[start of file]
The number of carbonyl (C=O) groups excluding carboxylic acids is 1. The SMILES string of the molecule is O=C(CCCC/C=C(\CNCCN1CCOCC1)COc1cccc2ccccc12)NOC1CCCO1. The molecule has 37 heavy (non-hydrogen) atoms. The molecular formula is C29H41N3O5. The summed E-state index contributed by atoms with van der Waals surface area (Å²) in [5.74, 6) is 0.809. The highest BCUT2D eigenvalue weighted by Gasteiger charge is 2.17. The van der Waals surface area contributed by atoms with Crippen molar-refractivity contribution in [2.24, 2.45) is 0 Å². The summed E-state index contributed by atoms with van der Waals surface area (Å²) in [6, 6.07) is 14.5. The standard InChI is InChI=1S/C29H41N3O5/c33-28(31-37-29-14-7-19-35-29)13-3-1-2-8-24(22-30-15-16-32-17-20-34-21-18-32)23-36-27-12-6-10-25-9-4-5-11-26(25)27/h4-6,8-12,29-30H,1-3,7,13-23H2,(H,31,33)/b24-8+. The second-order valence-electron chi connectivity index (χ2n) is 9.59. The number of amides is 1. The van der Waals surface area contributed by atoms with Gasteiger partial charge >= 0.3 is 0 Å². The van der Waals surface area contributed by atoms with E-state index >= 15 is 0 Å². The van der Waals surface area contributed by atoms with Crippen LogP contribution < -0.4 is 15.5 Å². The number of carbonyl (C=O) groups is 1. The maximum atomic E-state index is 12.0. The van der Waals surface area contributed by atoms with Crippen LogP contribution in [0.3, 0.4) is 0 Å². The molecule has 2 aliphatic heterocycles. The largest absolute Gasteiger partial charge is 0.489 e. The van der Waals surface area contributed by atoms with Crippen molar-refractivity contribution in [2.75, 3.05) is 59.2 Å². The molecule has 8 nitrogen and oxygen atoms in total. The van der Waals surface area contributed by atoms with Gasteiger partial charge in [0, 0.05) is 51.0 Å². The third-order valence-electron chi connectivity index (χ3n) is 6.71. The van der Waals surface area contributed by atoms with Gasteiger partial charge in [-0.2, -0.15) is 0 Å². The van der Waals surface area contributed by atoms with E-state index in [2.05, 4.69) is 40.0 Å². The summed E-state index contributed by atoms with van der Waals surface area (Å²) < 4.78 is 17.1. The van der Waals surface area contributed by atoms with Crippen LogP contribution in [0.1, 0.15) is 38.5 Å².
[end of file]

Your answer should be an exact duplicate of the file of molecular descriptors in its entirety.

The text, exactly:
The number of carbonyl (C=O) groups excluding carboxylic acids is 1. The SMILES string of the molecule is O=C(CCCC/C=C(\CNCCN1CCOCC1)COc1cccc2ccccc12)NOC1CCCO1. The molecule has 37 heavy (non-hydrogen) atoms. The molecular formula is C29H41N3O5. The summed E-state index contributed by atoms with van der Waals surface area (Å²) in [5.74, 6) is 0.809. The highest BCUT2D eigenvalue weighted by Gasteiger charge is 2.17. The van der Waals surface area contributed by atoms with Crippen molar-refractivity contribution in [2.24, 2.45) is 0 Å². The summed E-state index contributed by atoms with van der Waals surface area (Å²) in [6, 6.07) is 14.5. The standard InChI is InChI=1S/C29H41N3O5/c33-28(31-37-29-14-7-19-35-29)13-3-1-2-8-24(22-30-15-16-32-17-20-34-21-18-32)23-36-27-12-6-10-25-9-4-5-11-26(25)27/h4-6,8-12,29-30H,1-3,7,13-23H2,(H,31,33)/b24-8+. The second-order valence-electron chi connectivity index (χ2n) is 9.59. The number of amides is 1. The van der Waals surface area contributed by atoms with Gasteiger partial charge >= 0.3 is 0 Å². The van der Waals surface area contributed by atoms with E-state index >= 15 is 0 Å². The van der Waals surface area contributed by atoms with Crippen LogP contribution < -0.4 is 15.5 Å². The number of carbonyl (C=O) groups is 1. The maximum atomic E-state index is 12.0. The van der Waals surface area contributed by atoms with Crippen LogP contribution in [0.3, 0.4) is 0 Å². The molecule has 2 aliphatic heterocycles. The largest absolute Gasteiger partial charge is 0.489 e. The van der Waals surface area contributed by atoms with Crippen molar-refractivity contribution in [2.75, 3.05) is 59.2 Å². The molecule has 8 nitrogen and oxygen atoms in total. The van der Waals surface area contributed by atoms with Gasteiger partial charge in [0, 0.05) is 51.0 Å². The third-order valence-electron chi connectivity index (χ3n) is 6.71. The van der Waals surface area contributed by atoms with Gasteiger partial charge in [-0.2, -0.15) is 0 Å². The van der Waals surface area contributed by atoms with E-state index in [2.05, 4.69) is 40.0 Å². The summed E-state index contributed by atoms with van der Waals surface area (Å²) < 4.78 is 17.1. The van der Waals surface area contributed by atoms with Crippen LogP contribution in [0.1, 0.15) is 38.5 Å².